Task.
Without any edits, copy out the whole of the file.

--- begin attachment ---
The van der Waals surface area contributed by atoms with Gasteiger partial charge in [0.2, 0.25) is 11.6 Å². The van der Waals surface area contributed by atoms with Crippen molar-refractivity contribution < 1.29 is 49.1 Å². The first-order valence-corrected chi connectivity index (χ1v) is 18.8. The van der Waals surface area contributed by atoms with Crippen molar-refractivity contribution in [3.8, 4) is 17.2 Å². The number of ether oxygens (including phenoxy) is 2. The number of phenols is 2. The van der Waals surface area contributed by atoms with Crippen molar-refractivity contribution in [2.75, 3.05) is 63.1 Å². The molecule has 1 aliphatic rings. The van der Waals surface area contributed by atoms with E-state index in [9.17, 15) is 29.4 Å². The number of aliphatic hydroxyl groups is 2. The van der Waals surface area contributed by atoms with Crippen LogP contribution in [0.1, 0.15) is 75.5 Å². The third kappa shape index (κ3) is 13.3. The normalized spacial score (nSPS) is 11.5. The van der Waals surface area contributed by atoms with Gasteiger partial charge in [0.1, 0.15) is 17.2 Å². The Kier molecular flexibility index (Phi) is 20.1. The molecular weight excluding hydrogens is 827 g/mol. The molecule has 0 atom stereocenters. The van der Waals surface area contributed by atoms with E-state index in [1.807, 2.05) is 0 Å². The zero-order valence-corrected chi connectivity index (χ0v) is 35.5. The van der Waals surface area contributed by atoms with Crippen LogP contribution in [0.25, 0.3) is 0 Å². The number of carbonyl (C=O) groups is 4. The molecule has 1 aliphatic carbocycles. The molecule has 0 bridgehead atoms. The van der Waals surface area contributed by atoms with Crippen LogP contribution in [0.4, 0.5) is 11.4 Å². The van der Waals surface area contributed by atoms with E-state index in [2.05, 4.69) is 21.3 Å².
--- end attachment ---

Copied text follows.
The van der Waals surface area contributed by atoms with Gasteiger partial charge in [0.2, 0.25) is 11.6 Å². The van der Waals surface area contributed by atoms with Crippen molar-refractivity contribution < 1.29 is 49.1 Å². The first-order valence-corrected chi connectivity index (χ1v) is 18.8. The van der Waals surface area contributed by atoms with Crippen molar-refractivity contribution in [3.8, 4) is 17.2 Å². The number of ether oxygens (including phenoxy) is 2. The number of phenols is 2. The van der Waals surface area contributed by atoms with Crippen molar-refractivity contribution in [2.75, 3.05) is 63.1 Å². The molecule has 1 aliphatic rings. The van der Waals surface area contributed by atoms with E-state index in [9.17, 15) is 29.4 Å². The number of aliphatic hydroxyl groups is 2. The van der Waals surface area contributed by atoms with Crippen LogP contribution in [0.1, 0.15) is 75.5 Å². The third kappa shape index (κ3) is 13.3. The normalized spacial score (nSPS) is 11.5. The van der Waals surface area contributed by atoms with Gasteiger partial charge in [0.1, 0.15) is 17.2 Å². The Kier molecular flexibility index (Phi) is 20.1. The molecular weight excluding hydrogens is 827 g/mol. The molecule has 0 atom stereocenters. The van der Waals surface area contributed by atoms with E-state index in [1.807, 2.05) is 0 Å². The zero-order valence-corrected chi connectivity index (χ0v) is 35.5. The van der Waals surface area contributed by atoms with Crippen LogP contribution in [0.25, 0.3) is 0 Å². The number of carbonyl (C=O) groups is 4. The molecule has 1 aliphatic carbocycles. The molecule has 0 bridgehead atoms. The van der Waals surface area contributed by atoms with Crippen LogP contribution in [0.4, 0.5) is 11.4 Å². The van der Waals surface area contributed by atoms with E-state index in [2.05, 4.69) is 21.3 Å².